IBM ANNOUNCED in New York City that it will offer a complete set of office productivity applications, desktop software, called IBM Lotus Symphony, at an event today in New York. The programs will be available as free downloads from the IBM Web site.
The IBM's offerings are versions of open-source software developed in a consortium called OpenOffice.org. The original code traces its origins to a German company, Star Division, which Sun Microsystems bought in 1999. Sun later made the desktop software, now called StarOffice, an open-source project, in which work and code are freely shared.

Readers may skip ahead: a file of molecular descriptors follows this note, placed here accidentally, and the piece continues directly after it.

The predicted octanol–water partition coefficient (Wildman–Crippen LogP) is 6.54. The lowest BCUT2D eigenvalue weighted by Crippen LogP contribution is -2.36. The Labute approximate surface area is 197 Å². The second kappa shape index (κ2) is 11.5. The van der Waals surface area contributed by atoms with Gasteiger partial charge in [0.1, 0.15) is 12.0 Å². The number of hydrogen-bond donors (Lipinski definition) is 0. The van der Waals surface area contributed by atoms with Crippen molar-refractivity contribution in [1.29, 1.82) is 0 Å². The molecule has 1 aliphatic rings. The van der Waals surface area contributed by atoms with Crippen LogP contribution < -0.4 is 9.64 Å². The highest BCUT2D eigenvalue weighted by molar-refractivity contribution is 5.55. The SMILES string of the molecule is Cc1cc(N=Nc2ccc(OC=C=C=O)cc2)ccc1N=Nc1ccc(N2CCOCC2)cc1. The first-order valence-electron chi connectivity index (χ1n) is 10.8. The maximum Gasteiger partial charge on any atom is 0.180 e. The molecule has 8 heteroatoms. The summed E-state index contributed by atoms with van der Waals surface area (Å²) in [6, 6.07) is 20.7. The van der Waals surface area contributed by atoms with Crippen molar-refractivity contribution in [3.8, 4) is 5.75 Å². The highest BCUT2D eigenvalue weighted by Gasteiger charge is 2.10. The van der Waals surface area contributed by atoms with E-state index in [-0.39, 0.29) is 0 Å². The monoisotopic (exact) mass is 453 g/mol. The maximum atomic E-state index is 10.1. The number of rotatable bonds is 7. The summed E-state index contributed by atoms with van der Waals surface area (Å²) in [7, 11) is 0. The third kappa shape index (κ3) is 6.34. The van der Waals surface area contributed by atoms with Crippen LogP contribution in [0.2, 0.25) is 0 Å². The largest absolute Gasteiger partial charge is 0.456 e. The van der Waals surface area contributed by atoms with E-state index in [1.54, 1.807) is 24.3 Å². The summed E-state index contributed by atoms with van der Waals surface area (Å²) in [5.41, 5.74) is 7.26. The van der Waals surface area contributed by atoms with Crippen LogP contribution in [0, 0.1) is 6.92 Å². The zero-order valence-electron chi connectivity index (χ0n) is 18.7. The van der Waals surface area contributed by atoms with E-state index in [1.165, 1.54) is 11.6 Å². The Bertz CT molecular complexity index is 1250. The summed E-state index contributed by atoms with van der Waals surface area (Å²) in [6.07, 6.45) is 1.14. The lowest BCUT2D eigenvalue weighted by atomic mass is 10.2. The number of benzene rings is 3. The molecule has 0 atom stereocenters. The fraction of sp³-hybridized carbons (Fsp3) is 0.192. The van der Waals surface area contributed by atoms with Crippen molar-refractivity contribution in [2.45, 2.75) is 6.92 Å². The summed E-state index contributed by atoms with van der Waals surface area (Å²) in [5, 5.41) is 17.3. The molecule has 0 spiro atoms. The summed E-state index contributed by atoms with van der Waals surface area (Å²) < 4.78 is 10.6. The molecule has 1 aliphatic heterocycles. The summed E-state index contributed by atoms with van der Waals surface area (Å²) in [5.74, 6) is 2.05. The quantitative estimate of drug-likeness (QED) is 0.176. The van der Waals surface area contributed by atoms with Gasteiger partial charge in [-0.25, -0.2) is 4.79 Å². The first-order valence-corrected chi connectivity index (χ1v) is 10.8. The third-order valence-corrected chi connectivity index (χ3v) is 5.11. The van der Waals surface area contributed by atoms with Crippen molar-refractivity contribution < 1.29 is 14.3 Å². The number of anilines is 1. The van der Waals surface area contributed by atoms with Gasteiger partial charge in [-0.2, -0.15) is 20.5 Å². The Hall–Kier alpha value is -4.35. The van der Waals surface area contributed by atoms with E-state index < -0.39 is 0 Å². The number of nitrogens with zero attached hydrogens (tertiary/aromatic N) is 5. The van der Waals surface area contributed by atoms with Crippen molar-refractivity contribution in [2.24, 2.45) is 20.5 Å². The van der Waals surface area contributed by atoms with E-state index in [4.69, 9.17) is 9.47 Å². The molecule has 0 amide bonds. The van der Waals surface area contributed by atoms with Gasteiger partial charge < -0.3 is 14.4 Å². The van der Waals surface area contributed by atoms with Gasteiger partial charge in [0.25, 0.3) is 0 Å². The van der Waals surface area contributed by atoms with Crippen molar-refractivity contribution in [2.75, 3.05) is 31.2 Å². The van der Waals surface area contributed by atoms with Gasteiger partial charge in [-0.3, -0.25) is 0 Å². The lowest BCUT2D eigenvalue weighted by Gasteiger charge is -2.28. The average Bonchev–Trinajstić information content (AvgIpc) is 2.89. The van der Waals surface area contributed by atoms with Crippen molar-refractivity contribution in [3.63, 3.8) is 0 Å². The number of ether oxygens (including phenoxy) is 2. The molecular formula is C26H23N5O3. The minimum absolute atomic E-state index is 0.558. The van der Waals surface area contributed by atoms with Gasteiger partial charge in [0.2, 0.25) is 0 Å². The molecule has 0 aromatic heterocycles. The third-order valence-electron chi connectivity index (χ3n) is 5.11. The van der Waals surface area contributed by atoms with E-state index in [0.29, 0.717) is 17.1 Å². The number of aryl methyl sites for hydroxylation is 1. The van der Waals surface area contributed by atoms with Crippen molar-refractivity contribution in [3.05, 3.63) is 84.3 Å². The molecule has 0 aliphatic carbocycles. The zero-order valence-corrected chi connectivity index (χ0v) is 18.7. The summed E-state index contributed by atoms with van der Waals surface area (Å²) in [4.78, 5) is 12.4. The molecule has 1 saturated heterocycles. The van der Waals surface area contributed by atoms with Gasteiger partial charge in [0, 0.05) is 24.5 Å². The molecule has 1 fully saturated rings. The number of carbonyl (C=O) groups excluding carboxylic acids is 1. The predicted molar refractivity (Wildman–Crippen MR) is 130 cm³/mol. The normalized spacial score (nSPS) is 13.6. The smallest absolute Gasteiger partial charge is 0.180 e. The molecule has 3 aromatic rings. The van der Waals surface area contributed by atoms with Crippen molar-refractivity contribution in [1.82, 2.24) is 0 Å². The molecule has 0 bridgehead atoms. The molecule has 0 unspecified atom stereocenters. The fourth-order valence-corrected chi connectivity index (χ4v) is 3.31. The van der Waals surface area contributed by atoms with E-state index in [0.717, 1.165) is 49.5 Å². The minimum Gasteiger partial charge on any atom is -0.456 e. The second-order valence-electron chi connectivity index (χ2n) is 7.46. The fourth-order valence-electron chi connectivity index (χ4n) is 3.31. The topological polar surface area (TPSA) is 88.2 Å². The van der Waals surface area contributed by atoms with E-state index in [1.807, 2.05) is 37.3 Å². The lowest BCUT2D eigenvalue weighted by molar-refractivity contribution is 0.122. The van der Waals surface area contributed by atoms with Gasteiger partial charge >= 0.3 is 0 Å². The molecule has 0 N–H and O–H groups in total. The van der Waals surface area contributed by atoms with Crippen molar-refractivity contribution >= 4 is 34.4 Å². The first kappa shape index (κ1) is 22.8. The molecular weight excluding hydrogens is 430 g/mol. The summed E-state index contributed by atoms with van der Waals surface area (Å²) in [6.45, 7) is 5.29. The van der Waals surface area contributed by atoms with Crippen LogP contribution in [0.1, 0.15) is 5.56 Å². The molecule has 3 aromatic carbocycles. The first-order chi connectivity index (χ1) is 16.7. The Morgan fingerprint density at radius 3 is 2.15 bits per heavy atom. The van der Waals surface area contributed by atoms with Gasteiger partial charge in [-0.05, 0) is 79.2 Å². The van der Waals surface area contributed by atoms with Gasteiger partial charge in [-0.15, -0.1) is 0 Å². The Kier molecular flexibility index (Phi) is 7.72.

By joining Sun and Google to develop and promote open source software products implementing ODF, IBM adds welcome resources and marketing power to lure users away from the high costs and vendor lock-in of Microsoft Office.
IBM executives compare its ODF initiative with the support it gave to the open source system Linux by promoting its use in corporate data centers, support that helped make Linux very successful over the last several years.